Overview of the ACDF Paper

In this retrospective study, the authors used the same national database to identify cases of spondylotic myelopathy and/or radiculopathy that underwent ACDF from 2007 to 2014 with and without neuromonitoring. Major conclusions from this study include the following: 1) There was a significant decrease in the use of neuromonitoring for ACDFs from 2007 to 2014, 2) the IONM modalities used for these ACDFs were quite variable, and 3) utilization of neuromonitoring varies regionally.

Notice how I underlined and bolded the word “use” and “utilization”…? Stay with me….

Critique of Both

OK. Let’s first talk about the fatal flaw that is common to both the lumber fusion and the ACDF paper. In both papers, the authors’ use a national database called PearlDiver, which is a commercially-available database containing de-identified patient information from Humana. They used this database to analyze national trends in the utilization of neuromonitoring. The problem is that this database cannot answer questions about utilization because data are based on claims paid or adjusted (e.g., for neuromonitoring). PearlDiver does not contain information about claims denied payment or claims not submitted for payment (personal communication confirmed with PearlDiver). In other words, data extracted from PearlDiver can only tell us how many times Humana agreed to pay for neuromonitoring during ACDF or lumbar fusion surgery, and it cannot tell us how many cases were actually monitored. Are you with me?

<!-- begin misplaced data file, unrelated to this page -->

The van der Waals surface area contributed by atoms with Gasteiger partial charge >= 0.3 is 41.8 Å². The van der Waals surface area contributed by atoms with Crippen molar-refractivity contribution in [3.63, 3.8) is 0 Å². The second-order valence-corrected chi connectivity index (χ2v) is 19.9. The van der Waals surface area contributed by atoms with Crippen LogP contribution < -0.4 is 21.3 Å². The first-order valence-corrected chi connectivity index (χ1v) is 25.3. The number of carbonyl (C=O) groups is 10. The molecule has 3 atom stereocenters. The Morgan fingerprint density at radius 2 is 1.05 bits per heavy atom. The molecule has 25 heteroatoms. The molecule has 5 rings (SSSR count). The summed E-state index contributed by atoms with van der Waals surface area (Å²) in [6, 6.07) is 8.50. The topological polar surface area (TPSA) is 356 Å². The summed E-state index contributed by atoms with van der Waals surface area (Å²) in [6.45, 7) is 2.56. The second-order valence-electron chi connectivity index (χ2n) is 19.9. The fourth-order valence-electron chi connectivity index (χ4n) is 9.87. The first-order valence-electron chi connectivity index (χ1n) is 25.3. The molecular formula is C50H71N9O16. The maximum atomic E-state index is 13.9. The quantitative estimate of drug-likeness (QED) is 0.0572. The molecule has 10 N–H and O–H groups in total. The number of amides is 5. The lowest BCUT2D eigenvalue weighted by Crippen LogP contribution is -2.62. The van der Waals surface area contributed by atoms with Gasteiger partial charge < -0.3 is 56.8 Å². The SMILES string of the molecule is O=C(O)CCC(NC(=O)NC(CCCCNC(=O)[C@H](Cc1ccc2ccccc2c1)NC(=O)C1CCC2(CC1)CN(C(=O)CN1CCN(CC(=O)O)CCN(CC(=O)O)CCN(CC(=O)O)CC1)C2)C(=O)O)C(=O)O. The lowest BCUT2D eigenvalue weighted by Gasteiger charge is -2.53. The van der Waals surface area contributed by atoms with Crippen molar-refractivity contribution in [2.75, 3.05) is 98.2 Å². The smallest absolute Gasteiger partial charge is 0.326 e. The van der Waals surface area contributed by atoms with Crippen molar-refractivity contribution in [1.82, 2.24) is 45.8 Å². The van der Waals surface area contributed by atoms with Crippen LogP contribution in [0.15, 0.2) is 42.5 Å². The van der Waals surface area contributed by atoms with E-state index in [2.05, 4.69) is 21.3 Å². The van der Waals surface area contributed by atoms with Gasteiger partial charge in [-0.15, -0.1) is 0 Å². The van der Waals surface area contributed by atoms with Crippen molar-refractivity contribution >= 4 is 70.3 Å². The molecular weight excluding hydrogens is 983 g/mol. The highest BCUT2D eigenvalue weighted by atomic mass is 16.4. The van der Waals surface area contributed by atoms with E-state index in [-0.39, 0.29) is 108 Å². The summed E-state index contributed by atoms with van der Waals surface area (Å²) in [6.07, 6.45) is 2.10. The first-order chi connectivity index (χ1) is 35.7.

This observation alone completely invalidates every single statement that the authors make regarding utilization of neuromonitoring. That’s why I underlined and bolded the words “use” and “utilization” above!

Now….I could drop the mic right here, but why stop now? Let’s go through the exercise and see what else is wrong with these papers. Let’s start with the lumbar fusion paper.

Critique of the Lumbar Fusion Paper

At one point in the paper, the authors state, “There was a steady increase in the use of EMG from 14.9% in 2007 to a peak of 28.7% in 2009. This was followed by a steady decrease to 21.9% in 2015 (p < 0.0001) (Figure 2).” Unfortunately, this statement is discordant with the data presented in Figure 2 of this same study. I wish I could reprint the figure, but you should really pull the paper if you have access. According to that figure, and taking into account that PearlDiver describes reimbursement and not usage, there was indeed a steady increase in the reimbursement of EMG from 2007 to 2009; however, the reimbursement of EMG after 2009 appears to fluctuate (not decrease).